Welcome to the first Hart House Quarterly Newsletter of 2021. Because so much of our programming for students is being presented online this year, you could be forgiven for wondering how their experiences with Hart House compare with those of their colleagues from previous years. Well, I am pleased to report that thanks to the adaptiveness and ingenuity of our staff and students, the programs offered by Hart House this year are still engaging thousands of University of Toronto students in extraordinary experiences in the arts, dialogue, wellness and community.

Since March 2020, Hart House has been producing more than 140 hours of original programming for students every month.  Our team has worked hard to create and spread awareness of what we have branded the “Virtual Hart House,” our online hub for keeping students and other members of our community connected in these uncertain times. From fitness classes to art exhibits, and from dialogues on pressing social issues to theatre roundtables and live musical performances, the extraordinary variety of offerings in the Virtual Hart House have been available to students anytime and anyplace throughout the year. In this issue of our newsletter, we explore how some of the social media tools included in the Virtual Hart House are bringing students closer together despite their physical distance from one another. For us, what started as a temporary solution to an immediate problem has evolved into a source of community-building that will continue to enrich students’ lives long after it is safe for us to leave home again. 

The Hart House Mentorship Program for graduate and mature part-time students—which has tripled in size this year—is another activity that has been adapted to an online format because of the pandemic. Every year Hart House matches mentors and mentees based on a holistic assessment of their interests and goals, but instead of gathering to meet at Hart House, this year their meetings have been moved “from room to Zoom.” This change in format has allowed mentors and mentees to participate in meetings from wherever in the world they are based. In this issue, Nigeria-based U of T student Yusuf Kareem shares his experience as a participant in the Program.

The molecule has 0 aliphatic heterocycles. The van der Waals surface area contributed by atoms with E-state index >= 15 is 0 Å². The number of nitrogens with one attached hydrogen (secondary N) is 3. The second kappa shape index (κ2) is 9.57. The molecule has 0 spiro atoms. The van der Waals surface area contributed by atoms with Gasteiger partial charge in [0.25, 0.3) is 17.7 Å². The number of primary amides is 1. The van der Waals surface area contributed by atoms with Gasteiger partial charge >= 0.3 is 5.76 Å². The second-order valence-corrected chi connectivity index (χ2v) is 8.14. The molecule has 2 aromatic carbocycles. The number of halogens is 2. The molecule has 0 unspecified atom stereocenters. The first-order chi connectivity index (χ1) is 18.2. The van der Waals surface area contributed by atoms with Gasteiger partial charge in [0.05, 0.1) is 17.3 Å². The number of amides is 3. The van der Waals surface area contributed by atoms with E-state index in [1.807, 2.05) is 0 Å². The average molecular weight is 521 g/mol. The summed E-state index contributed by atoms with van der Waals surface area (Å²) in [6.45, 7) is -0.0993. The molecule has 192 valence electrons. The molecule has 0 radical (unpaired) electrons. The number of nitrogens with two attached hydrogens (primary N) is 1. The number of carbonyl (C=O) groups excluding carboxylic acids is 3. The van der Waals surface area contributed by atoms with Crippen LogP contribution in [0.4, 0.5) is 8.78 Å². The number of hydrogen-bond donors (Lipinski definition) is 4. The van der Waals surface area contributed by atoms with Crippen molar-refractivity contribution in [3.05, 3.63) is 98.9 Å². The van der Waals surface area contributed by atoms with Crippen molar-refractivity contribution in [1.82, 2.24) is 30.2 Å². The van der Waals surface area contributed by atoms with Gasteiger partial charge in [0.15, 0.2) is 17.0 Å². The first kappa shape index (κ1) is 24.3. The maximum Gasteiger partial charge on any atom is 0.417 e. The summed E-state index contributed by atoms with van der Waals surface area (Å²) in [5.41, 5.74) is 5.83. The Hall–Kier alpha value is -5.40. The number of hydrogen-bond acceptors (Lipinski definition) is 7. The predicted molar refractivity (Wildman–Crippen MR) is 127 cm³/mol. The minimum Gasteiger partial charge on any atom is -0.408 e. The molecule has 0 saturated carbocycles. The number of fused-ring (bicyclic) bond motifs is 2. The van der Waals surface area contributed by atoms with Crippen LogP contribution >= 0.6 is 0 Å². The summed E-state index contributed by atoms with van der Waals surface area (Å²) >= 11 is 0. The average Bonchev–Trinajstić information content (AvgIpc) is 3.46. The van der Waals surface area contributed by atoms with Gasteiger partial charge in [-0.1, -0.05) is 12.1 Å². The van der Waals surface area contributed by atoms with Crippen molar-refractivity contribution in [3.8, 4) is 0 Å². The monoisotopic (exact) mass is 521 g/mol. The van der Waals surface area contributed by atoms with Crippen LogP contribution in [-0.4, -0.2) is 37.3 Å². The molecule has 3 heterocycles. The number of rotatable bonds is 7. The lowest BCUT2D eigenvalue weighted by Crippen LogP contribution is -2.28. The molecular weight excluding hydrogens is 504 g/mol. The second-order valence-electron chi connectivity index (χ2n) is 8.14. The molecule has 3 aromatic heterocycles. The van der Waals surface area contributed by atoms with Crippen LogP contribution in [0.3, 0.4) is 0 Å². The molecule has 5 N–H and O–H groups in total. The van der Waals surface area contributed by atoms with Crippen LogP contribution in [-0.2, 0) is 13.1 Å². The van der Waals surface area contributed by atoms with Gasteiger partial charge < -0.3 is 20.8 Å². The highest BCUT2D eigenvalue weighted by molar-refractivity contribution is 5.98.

Despite all of the challenges we have encountered this past year, there have also been many moments of celebration and recognition. For example, Kennedy Kao, a member of the Hart House Film Board, was recently awarded the grand prize for Best Student Short Film at the Pan-Canadian Student Film Competition. In this edition, you will find an interview with Kennedy where he describes his creative journey and his connection to fellow Film Board members who helped bring his film Danica’s Mom to the screen.

Finally, we reflect back on the 2019-2020 academic year, which was also our 100th Anniversary. Unfortunately, the year was interrupted by the start of the global COVID-19 pandemic in March 2020, but up until that point it had been one full of remarkable accomplishments and experiences. Many of these are outlined in our Year in Review: 2019-20, which we are pleased to share with you in this edition.  

Thanks to the tremendous work of everyone across Hart House—and under the expert direction of our extremely talented Project Manager, Kelly Schnurr—our centenary year was packed full of events, programs and exhibits that remembered the past, celebrated the present and envisioned the future. One of the most unforgettable events of any year was the Hart House Gala of the Century in November 2019. Special guests and friends from across the years joined us for the historic unveiling of the Hart House Centennial Art Commission by artists Rebecca Belmore and Osvaldo Yero, entitled waabidiziiyan doopwining (To see oneself at the table). Their breathtaking, transformative wall sculpture in the shape and dimensions of a Great Hall dining table is now permanently affixed to the north wall of that room. It invites everyone who enters the room to ask themselves who is represented in the work and the physical spaces of Hart House, and who is missing. It also challenges us to ask what we at Hart House can do to ensure that every student of the University or young person from the broader community who visits Hart House sees themselves, their identities and their stories reflected back at them. 

I hope you enjoy this Winter 2021 edition of the Hart House Quarterly. Even as we continue to face a somewhat uncertain future, please remember Hart House is always here for you and that our virtual door is always open.

Kind regards,

John MonahanWarden of Hart House